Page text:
The alternative is no better. The political leaders, who are subservient to Islamabad and by virtue of that relationship hold office, exercise very little influence as they are seen as stooges of the federal government.

This situation is quite unlike that of East Pakistan in 1971. The Bengalis had a well developed political leadership which enjoyed the confidence of the people. Without a stable and structured representative leadership, the Baloch are worse off as there is no one to speak on their behalf.

The present situation where the sardars are locked in a grim battle with Islamabad amounts to the elephants fighting each other and the grass being trampled by them.

It is a pity that those at the helm have failed to use imaginative political and sensible economic approaches to find a way out of the quagmire. Neither has the leadership in Quetta tried to use its position and the funds made available to it to bring about socio-economic development of the people. For Islamabad, the simplest strategy appears to be a military one.

First, there was talk of army action. When there was a hue and cry against this – again East Pakistan was cited as an example of a study in failure – the government backed out and declared that it did not plan to use military force.

It was thereafter that the president and the prime minister began to speak of a dialogue with the Baloch leaders. But so far the talks that have been held with various Baloch leaders in Karachi and the all parties conference organized in Quetta have only helped to take attention away from what is happening on the ground in Balochistan itself.

After the rocket attacks on the gas purification plant in early January, the government has declared that it will protect the installations at Sui at any cost because they are state property and must be guarded against violence by the “miscreants”.

On this pretext, the government is clearing a belt of land around the gas fields and 1,500 people have been uprooted from their homes and moved five kilometres or so away from the installations.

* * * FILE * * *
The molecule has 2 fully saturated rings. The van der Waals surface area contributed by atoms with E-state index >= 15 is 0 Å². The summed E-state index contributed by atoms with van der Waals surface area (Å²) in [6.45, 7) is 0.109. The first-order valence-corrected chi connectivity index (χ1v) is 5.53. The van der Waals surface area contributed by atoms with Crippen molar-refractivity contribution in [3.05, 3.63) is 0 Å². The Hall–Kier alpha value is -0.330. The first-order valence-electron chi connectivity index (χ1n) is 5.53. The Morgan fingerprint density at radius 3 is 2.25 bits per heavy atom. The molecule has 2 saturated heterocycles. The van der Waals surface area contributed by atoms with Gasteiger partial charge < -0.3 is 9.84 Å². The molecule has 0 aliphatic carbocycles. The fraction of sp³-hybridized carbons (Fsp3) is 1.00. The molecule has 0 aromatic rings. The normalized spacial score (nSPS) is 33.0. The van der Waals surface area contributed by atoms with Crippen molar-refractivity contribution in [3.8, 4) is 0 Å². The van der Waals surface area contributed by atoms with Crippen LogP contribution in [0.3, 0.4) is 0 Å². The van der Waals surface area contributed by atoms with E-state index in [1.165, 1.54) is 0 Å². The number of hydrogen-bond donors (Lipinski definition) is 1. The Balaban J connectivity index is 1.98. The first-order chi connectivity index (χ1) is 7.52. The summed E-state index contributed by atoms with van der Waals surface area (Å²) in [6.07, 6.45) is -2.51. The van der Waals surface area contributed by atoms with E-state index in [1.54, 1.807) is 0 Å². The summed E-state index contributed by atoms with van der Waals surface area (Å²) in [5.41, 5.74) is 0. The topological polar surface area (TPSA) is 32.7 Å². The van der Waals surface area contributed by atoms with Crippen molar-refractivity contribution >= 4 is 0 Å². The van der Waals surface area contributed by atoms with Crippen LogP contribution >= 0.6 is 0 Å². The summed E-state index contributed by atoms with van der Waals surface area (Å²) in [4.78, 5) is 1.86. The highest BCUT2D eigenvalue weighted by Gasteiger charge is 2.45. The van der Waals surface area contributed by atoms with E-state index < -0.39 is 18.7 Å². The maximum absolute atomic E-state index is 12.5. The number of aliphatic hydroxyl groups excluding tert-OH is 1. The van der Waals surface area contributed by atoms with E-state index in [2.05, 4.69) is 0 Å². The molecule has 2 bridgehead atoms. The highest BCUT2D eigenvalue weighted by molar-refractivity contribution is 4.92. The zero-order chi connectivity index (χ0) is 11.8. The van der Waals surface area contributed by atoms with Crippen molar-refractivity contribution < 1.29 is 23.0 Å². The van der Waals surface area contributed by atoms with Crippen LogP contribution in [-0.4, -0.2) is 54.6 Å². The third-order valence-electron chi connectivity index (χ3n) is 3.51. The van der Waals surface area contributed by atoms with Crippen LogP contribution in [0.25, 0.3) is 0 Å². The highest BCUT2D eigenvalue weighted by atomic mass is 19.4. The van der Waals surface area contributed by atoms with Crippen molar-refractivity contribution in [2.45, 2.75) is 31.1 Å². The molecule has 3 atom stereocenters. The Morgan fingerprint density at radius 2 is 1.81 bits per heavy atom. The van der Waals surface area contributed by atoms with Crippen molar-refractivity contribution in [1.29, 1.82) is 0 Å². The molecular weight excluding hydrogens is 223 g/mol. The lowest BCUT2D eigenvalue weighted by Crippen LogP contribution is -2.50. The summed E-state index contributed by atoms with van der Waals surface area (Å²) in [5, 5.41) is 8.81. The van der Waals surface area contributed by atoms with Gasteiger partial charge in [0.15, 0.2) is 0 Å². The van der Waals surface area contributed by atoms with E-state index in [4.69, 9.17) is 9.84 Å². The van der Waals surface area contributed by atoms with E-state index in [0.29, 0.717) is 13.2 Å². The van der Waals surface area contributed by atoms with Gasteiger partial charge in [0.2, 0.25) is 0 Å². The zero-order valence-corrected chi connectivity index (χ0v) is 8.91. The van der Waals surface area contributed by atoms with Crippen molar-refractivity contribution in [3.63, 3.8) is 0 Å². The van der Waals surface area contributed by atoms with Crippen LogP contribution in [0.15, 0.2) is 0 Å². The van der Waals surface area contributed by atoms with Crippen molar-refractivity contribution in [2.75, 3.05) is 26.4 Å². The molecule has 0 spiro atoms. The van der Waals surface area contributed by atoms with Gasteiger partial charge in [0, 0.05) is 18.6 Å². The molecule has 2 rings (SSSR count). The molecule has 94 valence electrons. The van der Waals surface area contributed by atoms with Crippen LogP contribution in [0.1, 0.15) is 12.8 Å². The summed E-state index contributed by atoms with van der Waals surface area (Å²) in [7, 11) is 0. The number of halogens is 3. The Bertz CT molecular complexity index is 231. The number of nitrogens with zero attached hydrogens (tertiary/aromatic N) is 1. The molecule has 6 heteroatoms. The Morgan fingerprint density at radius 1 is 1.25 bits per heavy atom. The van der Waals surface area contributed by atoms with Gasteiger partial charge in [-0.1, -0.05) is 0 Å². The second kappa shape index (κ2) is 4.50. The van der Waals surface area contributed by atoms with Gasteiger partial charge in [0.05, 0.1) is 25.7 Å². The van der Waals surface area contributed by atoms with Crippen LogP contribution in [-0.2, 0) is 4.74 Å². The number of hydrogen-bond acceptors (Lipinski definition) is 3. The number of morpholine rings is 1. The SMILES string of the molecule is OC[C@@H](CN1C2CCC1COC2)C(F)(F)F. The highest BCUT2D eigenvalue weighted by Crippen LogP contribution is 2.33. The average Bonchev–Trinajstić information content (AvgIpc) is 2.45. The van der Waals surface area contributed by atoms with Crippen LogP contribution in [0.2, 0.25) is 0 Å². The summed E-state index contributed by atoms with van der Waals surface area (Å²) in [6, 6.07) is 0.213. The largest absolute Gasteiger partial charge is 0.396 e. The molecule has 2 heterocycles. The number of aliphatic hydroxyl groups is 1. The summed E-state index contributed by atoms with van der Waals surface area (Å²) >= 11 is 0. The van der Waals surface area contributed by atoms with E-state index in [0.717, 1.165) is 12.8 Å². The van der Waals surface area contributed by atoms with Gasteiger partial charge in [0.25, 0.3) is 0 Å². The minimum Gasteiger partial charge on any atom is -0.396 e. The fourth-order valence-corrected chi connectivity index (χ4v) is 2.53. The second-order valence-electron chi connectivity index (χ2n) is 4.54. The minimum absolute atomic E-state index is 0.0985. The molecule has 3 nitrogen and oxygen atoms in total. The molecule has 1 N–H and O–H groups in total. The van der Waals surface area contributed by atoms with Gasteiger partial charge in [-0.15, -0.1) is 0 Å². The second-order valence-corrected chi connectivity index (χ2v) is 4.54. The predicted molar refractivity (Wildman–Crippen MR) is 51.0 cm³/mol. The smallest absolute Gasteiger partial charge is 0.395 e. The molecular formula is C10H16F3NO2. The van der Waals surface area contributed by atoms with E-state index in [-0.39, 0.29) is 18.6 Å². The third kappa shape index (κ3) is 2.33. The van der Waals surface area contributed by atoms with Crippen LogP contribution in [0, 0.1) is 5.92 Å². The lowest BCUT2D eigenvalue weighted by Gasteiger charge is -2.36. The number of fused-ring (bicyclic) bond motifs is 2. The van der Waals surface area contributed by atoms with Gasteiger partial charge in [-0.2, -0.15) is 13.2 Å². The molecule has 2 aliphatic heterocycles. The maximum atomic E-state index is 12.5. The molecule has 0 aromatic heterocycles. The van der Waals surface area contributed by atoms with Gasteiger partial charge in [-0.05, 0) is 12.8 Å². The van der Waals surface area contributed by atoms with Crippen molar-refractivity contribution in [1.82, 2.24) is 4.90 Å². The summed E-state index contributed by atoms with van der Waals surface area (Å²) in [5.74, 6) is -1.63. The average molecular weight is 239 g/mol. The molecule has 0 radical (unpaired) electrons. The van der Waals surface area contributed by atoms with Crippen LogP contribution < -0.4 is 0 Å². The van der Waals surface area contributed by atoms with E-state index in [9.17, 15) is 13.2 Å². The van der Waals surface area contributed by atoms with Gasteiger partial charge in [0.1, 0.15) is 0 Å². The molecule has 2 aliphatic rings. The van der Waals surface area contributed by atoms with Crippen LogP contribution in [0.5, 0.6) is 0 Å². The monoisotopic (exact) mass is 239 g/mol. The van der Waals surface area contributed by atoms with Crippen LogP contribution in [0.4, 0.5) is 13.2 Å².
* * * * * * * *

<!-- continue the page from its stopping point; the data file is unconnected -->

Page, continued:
It is also now known that a cantonment is being set up at Sui and a brigade is being stationed there. All this was preceded by a house-to-house search. Since the government chooses not to define such measures as military action, it is under the false belief that the situation is improving.

It is not. Were a full-fledged confrontation to break out between the two sides, there would be no avenue for conflict resolution. The sardars, who are not exactly the darlings of the people, would this time hardly find themselves in a position to speak on behalf of the people – a very dangerous situation.

The Balochistan conundrum cannot be resolved in a hurry. There are no quick fix solutions available. The government can help by avoiding the use of force so as not to provoke the Baloch any more.

It would also help if many of the facilities denied to the Baloch are extended to them to pacify them. But most important of all, Islamabad should allow an indigenous Baloch leadership, independent of the sardars to emerge.

Balochistan does have a minuscule middle class which has professionals and educated people in its ranks. Some of them are in politics too and have managed to get elected.

But they are sidelined when there is talk of a dialogue. It is time they were allowed to come forward and speak for their people. They do not have to be patronized as that would rob them of their credibility. But their way must not be blocked either.